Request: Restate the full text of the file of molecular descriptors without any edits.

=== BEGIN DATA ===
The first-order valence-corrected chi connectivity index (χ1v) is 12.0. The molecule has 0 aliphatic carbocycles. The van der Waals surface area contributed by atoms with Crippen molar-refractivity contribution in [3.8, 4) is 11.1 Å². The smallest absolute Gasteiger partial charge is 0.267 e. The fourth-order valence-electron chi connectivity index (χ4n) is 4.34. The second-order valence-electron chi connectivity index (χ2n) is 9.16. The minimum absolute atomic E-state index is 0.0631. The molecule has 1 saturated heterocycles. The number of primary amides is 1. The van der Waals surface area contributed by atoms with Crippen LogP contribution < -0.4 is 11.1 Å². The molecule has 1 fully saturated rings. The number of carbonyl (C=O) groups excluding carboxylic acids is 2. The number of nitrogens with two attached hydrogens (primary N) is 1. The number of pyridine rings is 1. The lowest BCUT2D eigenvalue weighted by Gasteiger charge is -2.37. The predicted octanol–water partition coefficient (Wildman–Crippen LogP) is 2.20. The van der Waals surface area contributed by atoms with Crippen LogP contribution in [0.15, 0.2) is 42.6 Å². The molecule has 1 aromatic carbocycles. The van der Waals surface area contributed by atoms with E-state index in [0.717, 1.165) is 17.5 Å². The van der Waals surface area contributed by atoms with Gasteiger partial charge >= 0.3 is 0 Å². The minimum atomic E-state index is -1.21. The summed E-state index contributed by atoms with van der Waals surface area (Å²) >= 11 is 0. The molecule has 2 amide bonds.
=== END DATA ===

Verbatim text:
The first-order valence-corrected chi connectivity index (χ1v) is 12.0. The molecule has 0 aliphatic carbocycles. The van der Waals surface area contributed by atoms with Crippen molar-refractivity contribution in [3.8, 4) is 11.1 Å². The smallest absolute Gasteiger partial charge is 0.267 e. The fourth-order valence-electron chi connectivity index (χ4n) is 4.34. The second-order valence-electron chi connectivity index (χ2n) is 9.16. The minimum absolute atomic E-state index is 0.0631. The molecule has 1 saturated heterocycles. The number of primary amides is 1. The van der Waals surface area contributed by atoms with Crippen LogP contribution < -0.4 is 11.1 Å². The molecule has 1 fully saturated rings. The number of carbonyl (C=O) groups excluding carboxylic acids is 2. The number of nitrogens with two attached hydrogens (primary N) is 1. The number of pyridine rings is 1. The lowest BCUT2D eigenvalue weighted by Gasteiger charge is -2.37. The predicted octanol–water partition coefficient (Wildman–Crippen LogP) is 2.20. The van der Waals surface area contributed by atoms with Crippen LogP contribution in [0.15, 0.2) is 42.6 Å². The molecule has 1 aromatic carbocycles. The van der Waals surface area contributed by atoms with E-state index in [0.717, 1.165) is 17.5 Å². The van der Waals surface area contributed by atoms with Gasteiger partial charge >= 0.3 is 0 Å². The minimum atomic E-state index is -1.21. The summed E-state index contributed by atoms with van der Waals surface area (Å²) >= 11 is 0. The molecule has 2 amide bonds.